Mark Schwartz and his longtime fishing buddy (and fellow disabled angler) Duggie Wessels took on the might of the Lakenvlei farm gate security system. Hilarity ensued.

 

Monday – I call Duggie.

“Dude we need to get to Lakies.”

He agrees. A call to Cape Piscatorial Society seals the deal. On Friday we are off to Lakies to fly fish. In the meantime we make plans. Boats and a crash pad sorted with Albie in Ceres. I am set to pick up Duggie on Friday after work.

I’m so excited I cannot wait. I tie flies till my fingers hurt and my wife begins to think I’m watching porn in the garage. “Yep,” I respond, “Fly porn baby, fly porn.” With a shake of the head and a roll of the eyes she heads back inside, leaving me to keep strapping wooly buggers.

Friday rolls up and my bags are packed and ready to go. A kiss and a hug from the wife and I’m off, wheelchair on the passenger seat until I get to Duggie. On the way there I’m thinking this is going to be interesting – two wheelchairs plus fishing gear. We will have to pack clever to make this work.

Once Duggie and the gear are loaded, I look back and survey our work. My chair is just a fast gun sling away on the back seat in case I need to make a quick exit. Duggie, however, is screwed because his chair is stuck under all the gear in the back of the Toyota Fortuner.

We get to Albie’s place in Ceres late that night where there’s a cracking fire and cold beers waiting. What a dude!  Albie knows how to make you feel at home. The  fireside conversation immediately leads to fly fishing, and ends with our plans for the next big trip to the Orange River.

Saturday morning. The alarm screeches and the realisation sets in that Lakies is waiting for us. Fumbling around in the dark getting dressed while rolling around on the floor like a lizard, I sit up to wake Duggie and immediately start cracking up.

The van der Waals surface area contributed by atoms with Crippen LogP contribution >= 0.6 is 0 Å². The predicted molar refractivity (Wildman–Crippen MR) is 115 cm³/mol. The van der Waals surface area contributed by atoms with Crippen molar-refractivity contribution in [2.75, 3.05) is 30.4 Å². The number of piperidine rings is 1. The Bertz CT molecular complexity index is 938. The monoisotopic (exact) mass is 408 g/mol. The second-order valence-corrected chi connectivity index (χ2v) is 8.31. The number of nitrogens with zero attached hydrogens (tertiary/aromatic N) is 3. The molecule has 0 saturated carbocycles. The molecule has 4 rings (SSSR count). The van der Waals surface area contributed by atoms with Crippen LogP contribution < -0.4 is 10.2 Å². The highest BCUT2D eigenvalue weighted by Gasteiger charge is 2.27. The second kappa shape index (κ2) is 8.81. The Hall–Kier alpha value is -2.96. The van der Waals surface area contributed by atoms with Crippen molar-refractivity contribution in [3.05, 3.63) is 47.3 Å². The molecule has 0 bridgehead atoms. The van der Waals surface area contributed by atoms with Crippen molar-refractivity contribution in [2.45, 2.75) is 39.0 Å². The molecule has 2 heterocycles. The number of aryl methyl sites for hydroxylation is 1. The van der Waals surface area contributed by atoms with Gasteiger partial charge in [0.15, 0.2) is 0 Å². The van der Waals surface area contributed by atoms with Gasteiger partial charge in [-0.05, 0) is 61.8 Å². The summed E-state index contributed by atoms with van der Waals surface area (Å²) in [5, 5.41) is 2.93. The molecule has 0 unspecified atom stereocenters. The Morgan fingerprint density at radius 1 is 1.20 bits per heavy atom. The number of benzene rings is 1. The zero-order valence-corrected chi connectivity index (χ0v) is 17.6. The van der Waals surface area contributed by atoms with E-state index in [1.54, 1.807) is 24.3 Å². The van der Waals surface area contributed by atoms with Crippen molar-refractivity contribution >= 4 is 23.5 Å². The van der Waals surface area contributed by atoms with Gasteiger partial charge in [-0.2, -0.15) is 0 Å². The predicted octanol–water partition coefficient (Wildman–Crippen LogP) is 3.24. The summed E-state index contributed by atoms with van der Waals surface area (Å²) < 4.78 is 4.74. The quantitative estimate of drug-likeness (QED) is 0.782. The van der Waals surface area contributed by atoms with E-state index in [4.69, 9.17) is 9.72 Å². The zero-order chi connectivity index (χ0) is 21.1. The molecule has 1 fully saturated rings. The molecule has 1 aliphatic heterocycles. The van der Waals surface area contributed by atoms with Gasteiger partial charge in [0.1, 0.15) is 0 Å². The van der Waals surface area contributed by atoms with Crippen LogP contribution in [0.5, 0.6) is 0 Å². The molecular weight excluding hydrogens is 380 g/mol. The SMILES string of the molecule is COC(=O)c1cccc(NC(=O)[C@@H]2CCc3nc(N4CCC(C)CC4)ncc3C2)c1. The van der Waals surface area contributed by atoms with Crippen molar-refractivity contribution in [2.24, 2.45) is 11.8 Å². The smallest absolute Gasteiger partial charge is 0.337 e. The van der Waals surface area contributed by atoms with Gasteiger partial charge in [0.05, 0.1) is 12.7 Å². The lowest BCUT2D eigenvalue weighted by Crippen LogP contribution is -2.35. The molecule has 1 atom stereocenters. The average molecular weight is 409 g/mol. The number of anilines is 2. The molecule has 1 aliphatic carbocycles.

With a sleep apnea mask on his face and his stompies sticking straight up in the air he looks like Darth Vader’s break-dancing midget twin. He rambles off something about air deprivation while sleeping, but has no explanation for the erect stompies*. Yes, stompies not stompie singular. You see Duggie has no legs. That’s why he boasts that he is the only man that can say his stompie is longer than his legs.

We get coffee on the go and sort out the packing. It’s the same drill, but this time the boats are loaded and a lonely wheelchair is sticking out from under them.

After a short drive around a misty mountain, we get to the gravel farm road turnoff to Lakies. The car is filled with excited banter.

“Here we go boet, this is going to be epic. I cannot wait to see that first glimpse of the dam as you pop over the rise, just that little corner at first and then it opens up and you already get that feeling that today is the day.”

“Oh shit, the gate. We forgot about the gate. Fuck it we will deal with that when we get there.”

We get there, the Fortuner screeching to a halt in front of the gate.

“Ok Duggie, where is that key?”

Key found, I activate plan A:

  1. Drop the backrest of the driver’s car seat
  2. Grab the wheelchair frame and pull it over.
  3. Grab the wheels. Click. On they go.

“This is easy bro! No hassles.”

  1. Jump out, get in the chair and open the gate.

Trying to achieve step 4 from under the headlights illuminating the gate in the early morning darkness, I realise we have a problem. I shout, “Duggie, there is no lock on this gate! How do we open it with a key if there is no lock on the damn gate?”

From the depth of the car – like a real backseat driver – the reply comes, “It’s not on the gate, it’s in the box you idiot, (cue Cremora advert flash back)!”

‘What box?’ I’m thinking as I open the box next to the gate and find inside it a remote which, as predicted, opens the gate… you plank.

Hooo, okay that makes sense. No problem. Box open, remote located and, what do you know, the gate opens. More instructions come from the backseat driver still in the car to stick the buzzer back and to lock the box.

Cool, plan B went well enough.

Now to activate plan A in reverse. At the car, I jump out of the chair, grab the wheels, grab the chair, stick the frame on the back seat, resume the position and drive.

“No, no, nooooo, the gate is closing!”

Second try under time trial conditions this time and still no luck.

Out comes Mr. Stuyvesant and Mr. Camel.

“Time to hatch a new plan here Duggie.”

Through a cloud of smoke we believe we have the solution.

“Duggie, you jump into my chair, open the box, open the gate and I will drive though and wait on the other side. You then stick the buzzer back in the box and come around the small open pedestrian section next to the gate. Got it?”

“Got it.”

 

For the rest of Mark and Duggie’s story, check out issue 19 below.